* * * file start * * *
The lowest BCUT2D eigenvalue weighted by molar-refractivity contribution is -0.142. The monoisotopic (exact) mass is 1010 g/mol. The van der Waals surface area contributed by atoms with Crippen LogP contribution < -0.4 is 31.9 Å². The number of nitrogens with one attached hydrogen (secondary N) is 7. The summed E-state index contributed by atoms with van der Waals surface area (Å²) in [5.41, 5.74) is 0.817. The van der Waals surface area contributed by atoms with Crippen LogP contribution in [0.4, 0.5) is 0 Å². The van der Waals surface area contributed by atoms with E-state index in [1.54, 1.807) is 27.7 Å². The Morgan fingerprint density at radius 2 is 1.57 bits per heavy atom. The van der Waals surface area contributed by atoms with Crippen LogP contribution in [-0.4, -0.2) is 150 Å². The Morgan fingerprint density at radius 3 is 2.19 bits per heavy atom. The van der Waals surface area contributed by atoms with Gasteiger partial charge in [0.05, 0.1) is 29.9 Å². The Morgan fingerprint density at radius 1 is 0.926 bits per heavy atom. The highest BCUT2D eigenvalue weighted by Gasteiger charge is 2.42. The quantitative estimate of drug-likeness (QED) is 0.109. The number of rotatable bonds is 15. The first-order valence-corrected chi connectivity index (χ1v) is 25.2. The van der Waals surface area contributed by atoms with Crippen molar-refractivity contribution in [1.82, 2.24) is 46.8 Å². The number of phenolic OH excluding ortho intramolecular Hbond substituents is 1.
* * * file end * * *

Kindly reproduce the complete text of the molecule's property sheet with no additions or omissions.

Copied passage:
The lowest BCUT2D eigenvalue weighted by molar-refractivity contribution is -0.142. The monoisotopic (exact) mass is 1010 g/mol. The van der Waals surface area contributed by atoms with Crippen LogP contribution < -0.4 is 31.9 Å². The number of nitrogens with one attached hydrogen (secondary N) is 7. The summed E-state index contributed by atoms with van der Waals surface area (Å²) in [5.41, 5.74) is 0.817. The van der Waals surface area contributed by atoms with Crippen LogP contribution in [0.4, 0.5) is 0 Å². The van der Waals surface area contributed by atoms with E-state index in [1.54, 1.807) is 27.7 Å². The Morgan fingerprint density at radius 2 is 1.57 bits per heavy atom. The van der Waals surface area contributed by atoms with Crippen LogP contribution in [-0.4, -0.2) is 150 Å². The Morgan fingerprint density at radius 3 is 2.19 bits per heavy atom. The van der Waals surface area contributed by atoms with Gasteiger partial charge in [0.05, 0.1) is 29.9 Å². The Morgan fingerprint density at radius 1 is 0.926 bits per heavy atom. The highest BCUT2D eigenvalue weighted by Gasteiger charge is 2.42. The quantitative estimate of drug-likeness (QED) is 0.109. The number of rotatable bonds is 15. The first-order valence-corrected chi connectivity index (χ1v) is 25.2. The van der Waals surface area contributed by atoms with Crippen molar-refractivity contribution in [1.82, 2.24) is 46.8 Å². The number of phenolic OH excluding ortho intramolecular Hbond substituents is 1.